with Tony Deardorff and Chris Bowers, Owners of Morty's Comedy Joint
What do you know about comedy in the Midwest? It is a portion of the country that gave rise to comedians like Jim Gaffigan, Louie Anderson, John Mulaney, Hannibal Buress and more. The humor you come across in clubs across the midwest is very different from the humor you hear out of Los Angeles or New York; it’s all based on experience and culture. Owners at Morty’s Comedy Joint, Tony Deardorff and Chris Bowers, are back to highlight “the state of comedy in the Midwest” and provide clear examples of what to expect at clubs across the country. Don’t miss Part I here What Do You Know About Comedy in the Midwest?
Interview recorded on August 23, 2017. Hosted by Taylor Bennett. Part II of II.
Read a partial transcript of the interview here:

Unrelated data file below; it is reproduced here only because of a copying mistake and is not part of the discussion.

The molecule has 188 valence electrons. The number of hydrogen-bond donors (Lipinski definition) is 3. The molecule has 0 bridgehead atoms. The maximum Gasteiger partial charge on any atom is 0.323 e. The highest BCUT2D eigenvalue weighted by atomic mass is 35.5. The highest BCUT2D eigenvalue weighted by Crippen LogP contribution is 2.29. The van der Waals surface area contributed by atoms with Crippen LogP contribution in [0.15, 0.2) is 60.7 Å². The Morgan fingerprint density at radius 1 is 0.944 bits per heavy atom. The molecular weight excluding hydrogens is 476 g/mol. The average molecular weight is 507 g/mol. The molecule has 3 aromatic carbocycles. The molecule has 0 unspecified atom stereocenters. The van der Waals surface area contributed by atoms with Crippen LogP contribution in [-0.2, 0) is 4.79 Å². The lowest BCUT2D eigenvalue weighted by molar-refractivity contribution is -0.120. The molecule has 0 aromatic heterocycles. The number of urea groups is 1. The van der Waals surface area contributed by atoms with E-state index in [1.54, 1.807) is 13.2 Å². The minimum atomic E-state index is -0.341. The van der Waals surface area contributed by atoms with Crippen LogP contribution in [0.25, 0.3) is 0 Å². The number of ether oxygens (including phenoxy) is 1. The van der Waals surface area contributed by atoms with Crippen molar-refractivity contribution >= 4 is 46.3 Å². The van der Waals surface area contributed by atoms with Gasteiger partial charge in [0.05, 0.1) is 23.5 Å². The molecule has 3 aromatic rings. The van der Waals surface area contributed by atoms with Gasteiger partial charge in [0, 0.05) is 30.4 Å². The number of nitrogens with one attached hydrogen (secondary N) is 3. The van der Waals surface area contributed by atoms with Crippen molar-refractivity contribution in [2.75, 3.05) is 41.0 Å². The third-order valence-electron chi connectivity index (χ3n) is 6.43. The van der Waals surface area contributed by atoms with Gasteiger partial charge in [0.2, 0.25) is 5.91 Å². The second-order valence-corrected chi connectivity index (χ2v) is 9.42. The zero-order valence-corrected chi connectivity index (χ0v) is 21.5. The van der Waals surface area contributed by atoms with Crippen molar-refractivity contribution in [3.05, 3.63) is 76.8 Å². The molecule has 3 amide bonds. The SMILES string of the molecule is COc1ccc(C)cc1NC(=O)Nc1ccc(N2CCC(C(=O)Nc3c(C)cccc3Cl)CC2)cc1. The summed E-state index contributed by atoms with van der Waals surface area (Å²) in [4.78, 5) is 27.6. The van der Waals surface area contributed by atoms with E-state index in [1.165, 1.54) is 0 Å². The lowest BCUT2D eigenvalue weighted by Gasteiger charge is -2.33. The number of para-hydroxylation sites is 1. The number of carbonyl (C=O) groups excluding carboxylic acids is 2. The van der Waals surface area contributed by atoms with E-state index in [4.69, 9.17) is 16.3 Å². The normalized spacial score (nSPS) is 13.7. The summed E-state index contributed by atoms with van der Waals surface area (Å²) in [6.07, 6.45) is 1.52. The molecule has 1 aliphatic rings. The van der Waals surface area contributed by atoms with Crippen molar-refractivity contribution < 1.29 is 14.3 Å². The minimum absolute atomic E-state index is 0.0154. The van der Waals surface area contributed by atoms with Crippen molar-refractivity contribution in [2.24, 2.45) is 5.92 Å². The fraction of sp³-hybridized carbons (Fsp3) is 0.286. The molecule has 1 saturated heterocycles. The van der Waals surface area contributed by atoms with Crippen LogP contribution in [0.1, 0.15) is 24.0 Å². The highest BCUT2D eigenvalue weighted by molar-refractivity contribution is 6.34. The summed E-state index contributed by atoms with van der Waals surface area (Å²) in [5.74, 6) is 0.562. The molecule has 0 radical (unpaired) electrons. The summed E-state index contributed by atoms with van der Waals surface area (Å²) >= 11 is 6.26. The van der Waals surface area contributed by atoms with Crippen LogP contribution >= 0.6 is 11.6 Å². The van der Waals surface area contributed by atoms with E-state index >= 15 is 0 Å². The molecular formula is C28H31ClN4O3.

Bennett: Paste Magazine actually had an article back in 2016. Midwesterners, are they funny?
Bowers: Oh yea. Anybody can be funny or unfunny. I’ve heard: o be on TV you have to make people in New York and LA laugh; to stay on TV you have to make people in the Midwest laugh. It’s definitely a different sensibility.
Bennett: Is there really a difference in comedy from one city to the next?
Bowers: There are specific things. New York comedy is more dour. The Midwest isn’t as diverse or at least not as apparently diverse.
Deardorff: I think a lot of comedy comes from your life experience. It does change the context of the jokes. The joke itself may be the same, but the experience of it changes the way it is written.
Bowers: Especially in politics. In LA, they didn’t see Trump winning at all. Here in the Midwest, I was surprised but not surprised…I saw signs in people’s yards.
Bennett: What’s the perception if you go to LA. When they find out your a Hoosier comedian, do they take you seriously?
Bowers: Comics just care about if you are funny.
Bennett: If you are very successful here, do most want to move onto to New York, LA or Chicago.
Bowers: We all want to be famous in comedy. It’s like the Major League Baseball…you can be the best Triple A player ever but until you go onto the big leagues…how do you know you’re really the best.